A virologist at the Kumasi Centre for Collaborative Research in Tropical Medicine (KCCR), Michael Owusu, believes that the COVID-19 outbreak is “running ahead” of Ghana. He is therefore appealing to President Akufo-Addo to institute localised lockdowns in COVID-19 hot spots across the country.
Dr Owusu insists that such a move is the only way to prevent the health system from become overwhelmed.
As of today (19 June), Ghana’s COVID-19 case count has reached 12,929, with 4,468 recoveries recorded. The number of deaths has remained constant since the last count, at 66.
Calls for localised lockdown
Dr Owusu suggested that the government has been lackadaisical in its handling of the pandemic in recent weeks.
He warned that things could spiral out of control if drastic steps are not taken immediately to slow the rapid rate of infection.
The most effective way to contain the virus, he said, is for the government to restrict citizens’ movement with localised lockdowns.
Dr Owusu told Joy News that he personally knows people “who are positive but still going to work”. A localised lockdown in hot-spot areas would compel such people to stay home, he said, preventing further spread of the virus.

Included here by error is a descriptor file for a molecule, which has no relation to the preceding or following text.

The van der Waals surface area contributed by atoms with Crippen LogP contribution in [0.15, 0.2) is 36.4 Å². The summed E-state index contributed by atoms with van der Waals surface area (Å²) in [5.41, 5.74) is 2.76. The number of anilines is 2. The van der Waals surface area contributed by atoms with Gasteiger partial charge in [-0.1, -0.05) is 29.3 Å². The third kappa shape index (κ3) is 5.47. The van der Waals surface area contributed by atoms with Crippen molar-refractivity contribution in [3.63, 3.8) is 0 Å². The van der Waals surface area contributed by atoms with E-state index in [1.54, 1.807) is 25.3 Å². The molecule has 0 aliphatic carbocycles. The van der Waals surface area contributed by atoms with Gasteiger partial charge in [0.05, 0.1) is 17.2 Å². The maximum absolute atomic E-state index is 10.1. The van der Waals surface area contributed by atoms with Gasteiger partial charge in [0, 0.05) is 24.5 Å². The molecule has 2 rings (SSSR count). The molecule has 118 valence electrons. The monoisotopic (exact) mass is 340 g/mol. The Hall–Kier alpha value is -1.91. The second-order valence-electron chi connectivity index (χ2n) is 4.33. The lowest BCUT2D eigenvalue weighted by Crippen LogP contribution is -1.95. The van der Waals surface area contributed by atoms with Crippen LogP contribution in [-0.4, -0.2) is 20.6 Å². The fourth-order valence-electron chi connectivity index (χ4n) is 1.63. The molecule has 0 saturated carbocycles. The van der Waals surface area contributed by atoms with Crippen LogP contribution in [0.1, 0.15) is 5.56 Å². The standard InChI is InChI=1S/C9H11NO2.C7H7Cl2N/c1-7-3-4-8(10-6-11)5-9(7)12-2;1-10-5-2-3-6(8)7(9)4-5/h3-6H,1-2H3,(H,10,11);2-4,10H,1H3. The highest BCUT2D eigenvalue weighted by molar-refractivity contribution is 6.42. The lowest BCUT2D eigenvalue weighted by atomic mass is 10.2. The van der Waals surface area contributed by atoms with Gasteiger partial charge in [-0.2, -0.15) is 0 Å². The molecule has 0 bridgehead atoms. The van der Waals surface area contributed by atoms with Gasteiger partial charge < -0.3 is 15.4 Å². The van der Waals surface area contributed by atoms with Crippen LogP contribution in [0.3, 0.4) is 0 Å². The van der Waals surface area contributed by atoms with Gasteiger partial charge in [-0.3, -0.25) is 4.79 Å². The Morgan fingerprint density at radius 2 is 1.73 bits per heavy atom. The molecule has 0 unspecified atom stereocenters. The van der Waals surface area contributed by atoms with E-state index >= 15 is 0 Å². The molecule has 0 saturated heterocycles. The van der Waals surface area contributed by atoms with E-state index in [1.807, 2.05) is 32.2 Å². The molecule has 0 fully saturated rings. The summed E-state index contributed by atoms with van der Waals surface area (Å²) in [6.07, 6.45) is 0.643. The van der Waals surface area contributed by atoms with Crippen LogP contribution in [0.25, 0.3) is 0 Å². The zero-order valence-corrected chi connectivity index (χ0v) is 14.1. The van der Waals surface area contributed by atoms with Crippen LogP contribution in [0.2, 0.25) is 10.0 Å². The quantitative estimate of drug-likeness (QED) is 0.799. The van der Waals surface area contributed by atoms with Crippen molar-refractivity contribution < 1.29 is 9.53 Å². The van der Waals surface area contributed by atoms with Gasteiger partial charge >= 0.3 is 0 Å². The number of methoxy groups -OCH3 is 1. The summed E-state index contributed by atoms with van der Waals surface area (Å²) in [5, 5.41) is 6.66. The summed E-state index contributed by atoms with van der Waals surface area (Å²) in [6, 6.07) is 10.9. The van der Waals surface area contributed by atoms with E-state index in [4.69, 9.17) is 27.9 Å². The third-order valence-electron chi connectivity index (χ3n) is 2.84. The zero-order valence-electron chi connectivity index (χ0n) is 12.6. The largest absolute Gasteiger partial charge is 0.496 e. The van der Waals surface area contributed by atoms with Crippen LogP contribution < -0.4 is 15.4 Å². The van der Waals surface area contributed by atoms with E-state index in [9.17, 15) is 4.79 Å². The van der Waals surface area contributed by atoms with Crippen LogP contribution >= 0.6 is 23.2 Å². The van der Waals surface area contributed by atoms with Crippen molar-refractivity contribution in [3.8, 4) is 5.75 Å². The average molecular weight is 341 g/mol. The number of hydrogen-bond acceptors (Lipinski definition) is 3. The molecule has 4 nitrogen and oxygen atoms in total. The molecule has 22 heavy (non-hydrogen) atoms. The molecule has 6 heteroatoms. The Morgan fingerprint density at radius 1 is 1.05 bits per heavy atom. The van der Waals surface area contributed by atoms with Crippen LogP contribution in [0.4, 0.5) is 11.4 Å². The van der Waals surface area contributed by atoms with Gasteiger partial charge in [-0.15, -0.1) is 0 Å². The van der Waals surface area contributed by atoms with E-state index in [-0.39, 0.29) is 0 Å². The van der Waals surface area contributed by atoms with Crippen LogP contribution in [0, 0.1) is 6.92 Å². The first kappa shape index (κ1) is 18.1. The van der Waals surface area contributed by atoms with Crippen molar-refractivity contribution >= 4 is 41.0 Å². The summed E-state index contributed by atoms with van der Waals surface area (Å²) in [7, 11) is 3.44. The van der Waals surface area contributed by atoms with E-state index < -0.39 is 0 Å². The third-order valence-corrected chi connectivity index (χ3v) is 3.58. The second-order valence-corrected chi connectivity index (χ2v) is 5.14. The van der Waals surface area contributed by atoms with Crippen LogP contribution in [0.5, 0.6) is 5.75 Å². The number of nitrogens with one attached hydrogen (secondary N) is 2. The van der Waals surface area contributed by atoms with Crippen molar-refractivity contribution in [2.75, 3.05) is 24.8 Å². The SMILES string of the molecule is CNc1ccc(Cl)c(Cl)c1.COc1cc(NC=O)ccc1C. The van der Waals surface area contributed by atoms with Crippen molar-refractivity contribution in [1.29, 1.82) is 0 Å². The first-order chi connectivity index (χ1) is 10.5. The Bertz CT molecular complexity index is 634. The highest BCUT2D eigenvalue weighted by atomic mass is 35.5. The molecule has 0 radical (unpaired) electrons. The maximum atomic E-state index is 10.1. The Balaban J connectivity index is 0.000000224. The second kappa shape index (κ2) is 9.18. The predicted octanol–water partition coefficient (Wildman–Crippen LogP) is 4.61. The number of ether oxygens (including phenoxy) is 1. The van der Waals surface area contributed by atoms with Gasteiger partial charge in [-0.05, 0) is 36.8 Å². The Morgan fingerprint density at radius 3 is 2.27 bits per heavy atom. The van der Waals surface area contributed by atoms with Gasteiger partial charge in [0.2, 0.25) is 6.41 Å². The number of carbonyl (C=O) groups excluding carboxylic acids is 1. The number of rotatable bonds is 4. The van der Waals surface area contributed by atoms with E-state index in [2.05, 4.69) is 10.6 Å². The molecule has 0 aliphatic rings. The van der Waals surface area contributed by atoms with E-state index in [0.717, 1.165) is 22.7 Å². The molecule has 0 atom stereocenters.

The virologist was supported by Ernest Yorke, president of the Greater Accra chapter of the Ghana Medical Association. “Ghana stands a chance of losing everything if the direction is not changed in COVID-19 management,” Yorke said.
Health system near saturation?
This rising number of COVID-19 cases is gradually filling up health facilities across the country as more positive cases are recorded with each passing day.
In the Ashanti Region, for instance, COVID-19 treatment and isolation centres are full, forcing health officials to take patients to other wards.
The Ghana Medical Association said this week that over 120 doctors and nurses in the region have contracted the coronavirus disease.
The Ashanti Regional medical director of health, Emmanuel Tinkorang, told Asaase Radio that the regional health directorate is negotiating with a private hospital facility to provide 70 additional beds for treating COVID-19 patients. Twenty additional beds are also expected to come on stream at the Kumasi South Hospital, where 20 beds are already dedicated to coronavirus care.